Volume 92, Issue 93

Wednesday, March 24, 1999


Finding the truth by any means necessary

A fine example of ignorance

Computers in the library suck

Finding the truth by any means necessary

Re: The article that never was

To the Editor:
In February, I approached the Focus editors at The Gazette to see if they were interested in an article dealing with the use of condoms as a means to prevent the transmission of HIV. I was given the green light to go ahead with the topic.

After doing some exhaustive research, I called several doctors' offices recommended by the department of medicine at Western. These doctors are overworked and do not have a lot of free time. Their offices suggested I provide them with questions they could answer when they found some spare time. It seemed reasonable to me.

When I returned to The Gazette to discuss the questions to be submitted, I was informed this approach was unacceptable. The staff at The Gazette, in particular the editor-in-chief, Brendan Howe, was adamant that only telephone or face-to-face interviews were acceptable. I was informed that the policy of The Gazette was not to allow individuals to provide considered answers to a questionnaire. Instead, The Gazette wants interviews with off the cuff answers. Is this the way to find the truth?

I asked Brendan what his policy was based on (e.g. Canadian Press guidelines). His answer was (and I quote since that's what he wants), "it's an unwritten rule. That's the way we've always done things here. I don't know how to explain it. We want answers with part emotion and part fact. An article based solely on facts would be too dry." I tried to point out to him that whether an article is dry or not depends on the person writing it.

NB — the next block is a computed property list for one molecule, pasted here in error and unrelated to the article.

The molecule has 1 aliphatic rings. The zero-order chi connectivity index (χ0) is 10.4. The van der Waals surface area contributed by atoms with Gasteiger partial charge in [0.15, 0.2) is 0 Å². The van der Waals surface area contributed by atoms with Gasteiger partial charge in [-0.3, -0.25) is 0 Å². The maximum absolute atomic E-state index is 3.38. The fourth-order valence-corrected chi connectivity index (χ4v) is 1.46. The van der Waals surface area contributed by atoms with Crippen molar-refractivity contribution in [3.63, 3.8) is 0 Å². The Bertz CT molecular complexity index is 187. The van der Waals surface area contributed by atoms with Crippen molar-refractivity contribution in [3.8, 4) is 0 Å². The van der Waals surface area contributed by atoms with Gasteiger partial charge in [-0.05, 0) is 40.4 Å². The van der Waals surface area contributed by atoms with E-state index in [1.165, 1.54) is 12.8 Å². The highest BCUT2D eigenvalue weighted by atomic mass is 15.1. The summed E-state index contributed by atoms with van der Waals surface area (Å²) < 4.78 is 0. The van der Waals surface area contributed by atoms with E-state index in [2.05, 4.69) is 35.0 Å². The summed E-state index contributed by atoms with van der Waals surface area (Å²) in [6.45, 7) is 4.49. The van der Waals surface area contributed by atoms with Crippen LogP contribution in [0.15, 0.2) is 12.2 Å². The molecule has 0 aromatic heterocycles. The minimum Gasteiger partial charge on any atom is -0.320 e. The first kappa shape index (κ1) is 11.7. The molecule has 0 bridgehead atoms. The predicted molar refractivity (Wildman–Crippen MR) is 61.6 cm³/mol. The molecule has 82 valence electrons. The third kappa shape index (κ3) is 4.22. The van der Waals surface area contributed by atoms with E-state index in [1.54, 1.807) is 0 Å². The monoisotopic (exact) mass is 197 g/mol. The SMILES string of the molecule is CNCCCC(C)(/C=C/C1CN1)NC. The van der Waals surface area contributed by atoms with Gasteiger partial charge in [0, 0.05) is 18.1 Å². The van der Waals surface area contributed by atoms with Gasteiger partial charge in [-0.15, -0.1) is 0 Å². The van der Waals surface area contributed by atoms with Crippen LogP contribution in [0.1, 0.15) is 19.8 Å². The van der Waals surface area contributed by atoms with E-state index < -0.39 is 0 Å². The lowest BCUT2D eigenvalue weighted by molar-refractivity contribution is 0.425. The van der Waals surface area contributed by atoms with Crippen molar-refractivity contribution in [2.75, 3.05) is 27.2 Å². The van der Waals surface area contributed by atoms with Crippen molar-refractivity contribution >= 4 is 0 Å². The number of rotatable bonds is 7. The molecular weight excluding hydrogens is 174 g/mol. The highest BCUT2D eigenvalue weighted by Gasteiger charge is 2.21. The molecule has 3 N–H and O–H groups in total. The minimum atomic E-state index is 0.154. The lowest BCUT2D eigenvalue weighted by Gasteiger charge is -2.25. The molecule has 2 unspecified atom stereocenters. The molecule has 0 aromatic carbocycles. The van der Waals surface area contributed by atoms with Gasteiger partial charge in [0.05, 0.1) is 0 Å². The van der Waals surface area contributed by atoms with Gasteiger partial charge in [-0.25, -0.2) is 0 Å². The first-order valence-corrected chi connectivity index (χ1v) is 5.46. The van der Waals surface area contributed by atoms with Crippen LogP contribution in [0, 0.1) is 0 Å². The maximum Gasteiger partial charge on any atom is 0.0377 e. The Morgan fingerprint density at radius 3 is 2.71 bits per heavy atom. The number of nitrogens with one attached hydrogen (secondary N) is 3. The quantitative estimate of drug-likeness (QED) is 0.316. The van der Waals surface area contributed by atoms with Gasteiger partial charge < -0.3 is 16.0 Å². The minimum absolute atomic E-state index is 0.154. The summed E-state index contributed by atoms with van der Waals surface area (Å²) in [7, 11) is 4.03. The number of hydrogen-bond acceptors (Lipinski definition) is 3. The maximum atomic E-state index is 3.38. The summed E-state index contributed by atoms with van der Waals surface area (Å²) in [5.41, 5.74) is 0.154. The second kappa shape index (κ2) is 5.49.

He suggested that I approach the Western News, faculty papers or the school of journalism. I guess I'm naive. I thought the purpose of a student newspaper, or any newspaper for that matter, was to provide its readers with the truth. I don't believe in unwritten rules. That's where prejudice, discrimination and other hateful practices thrive.

I put it to you. The Gazette is providing a disservice to the students on this campus. Don't we want to know which is riskier – unprotected oral sex or protected anal sex? Don't we want to know the truth? What does it matter if the truth is in the form of a written answer or a verbal answer? Does the truth matter or is sensationalism the goal?

Des Stutchbury
Special Student IV

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Copyright The Gazette 1999